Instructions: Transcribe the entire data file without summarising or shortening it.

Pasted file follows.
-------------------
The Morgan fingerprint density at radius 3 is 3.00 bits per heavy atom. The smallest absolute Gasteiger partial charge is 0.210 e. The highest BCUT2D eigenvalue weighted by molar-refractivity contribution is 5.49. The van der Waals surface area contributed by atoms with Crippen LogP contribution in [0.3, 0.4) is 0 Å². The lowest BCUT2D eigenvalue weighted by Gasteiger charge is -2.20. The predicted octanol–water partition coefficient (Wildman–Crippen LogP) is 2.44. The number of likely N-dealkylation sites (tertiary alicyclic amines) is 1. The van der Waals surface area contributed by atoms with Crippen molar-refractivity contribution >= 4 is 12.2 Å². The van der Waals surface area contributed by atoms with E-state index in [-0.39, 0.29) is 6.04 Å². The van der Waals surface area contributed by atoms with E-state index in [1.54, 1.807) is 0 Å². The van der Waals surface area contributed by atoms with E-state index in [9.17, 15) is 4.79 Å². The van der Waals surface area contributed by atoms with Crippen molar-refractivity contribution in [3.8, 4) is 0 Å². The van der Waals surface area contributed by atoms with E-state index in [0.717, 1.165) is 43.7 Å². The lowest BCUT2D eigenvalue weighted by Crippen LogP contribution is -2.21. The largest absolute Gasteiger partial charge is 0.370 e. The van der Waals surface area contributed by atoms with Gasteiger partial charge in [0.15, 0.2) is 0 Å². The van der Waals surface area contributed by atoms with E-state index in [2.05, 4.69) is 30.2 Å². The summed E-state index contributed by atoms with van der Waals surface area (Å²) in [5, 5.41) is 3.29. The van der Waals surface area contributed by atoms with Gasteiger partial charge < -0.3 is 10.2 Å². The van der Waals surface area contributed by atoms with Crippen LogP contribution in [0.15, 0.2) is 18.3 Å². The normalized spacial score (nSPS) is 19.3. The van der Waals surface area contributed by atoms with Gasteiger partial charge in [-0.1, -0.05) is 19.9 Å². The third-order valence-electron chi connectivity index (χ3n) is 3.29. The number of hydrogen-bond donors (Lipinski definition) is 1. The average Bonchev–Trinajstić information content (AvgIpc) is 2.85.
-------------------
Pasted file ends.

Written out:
The Morgan fingerprint density at radius 3 is 3.00 bits per heavy atom. The smallest absolute Gasteiger partial charge is 0.210 e. The highest BCUT2D eigenvalue weighted by molar-refractivity contribution is 5.49. The van der Waals surface area contributed by atoms with Crippen LogP contribution in [0.3, 0.4) is 0 Å². The lowest BCUT2D eigenvalue weighted by Gasteiger charge is -2.20. The predicted octanol–water partition coefficient (Wildman–Crippen LogP) is 2.44. The number of likely N-dealkylation sites (tertiary alicyclic amines) is 1. The van der Waals surface area contributed by atoms with Crippen molar-refractivity contribution >= 4 is 12.2 Å². The van der Waals surface area contributed by atoms with E-state index in [-0.39, 0.29) is 6.04 Å². The van der Waals surface area contributed by atoms with E-state index in [1.54, 1.807) is 0 Å². The van der Waals surface area contributed by atoms with E-state index in [9.17, 15) is 4.79 Å². The van der Waals surface area contributed by atoms with Crippen molar-refractivity contribution in [3.8, 4) is 0 Å². The van der Waals surface area contributed by atoms with E-state index in [0.717, 1.165) is 43.7 Å². The lowest BCUT2D eigenvalue weighted by Crippen LogP contribution is -2.21. The largest absolute Gasteiger partial charge is 0.370 e. The van der Waals surface area contributed by atoms with Gasteiger partial charge in [0.15, 0.2) is 0 Å². The van der Waals surface area contributed by atoms with E-state index in [2.05, 4.69) is 30.2 Å². The summed E-state index contributed by atoms with van der Waals surface area (Å²) in [5, 5.41) is 3.29. The van der Waals surface area contributed by atoms with Gasteiger partial charge < -0.3 is 10.2 Å². The van der Waals surface area contributed by atoms with Crippen LogP contribution in [0.15, 0.2) is 18.3 Å². The normalized spacial score (nSPS) is 19.3. The van der Waals surface area contributed by atoms with Gasteiger partial charge in [-0.1, -0.05) is 19.9 Å². The third-order valence-electron chi connectivity index (χ3n) is 3.29. The number of hydrogen-bond donors (Lipinski definition) is 1. The average Bonchev–Trinajstić information content (AvgIpc) is 2.85.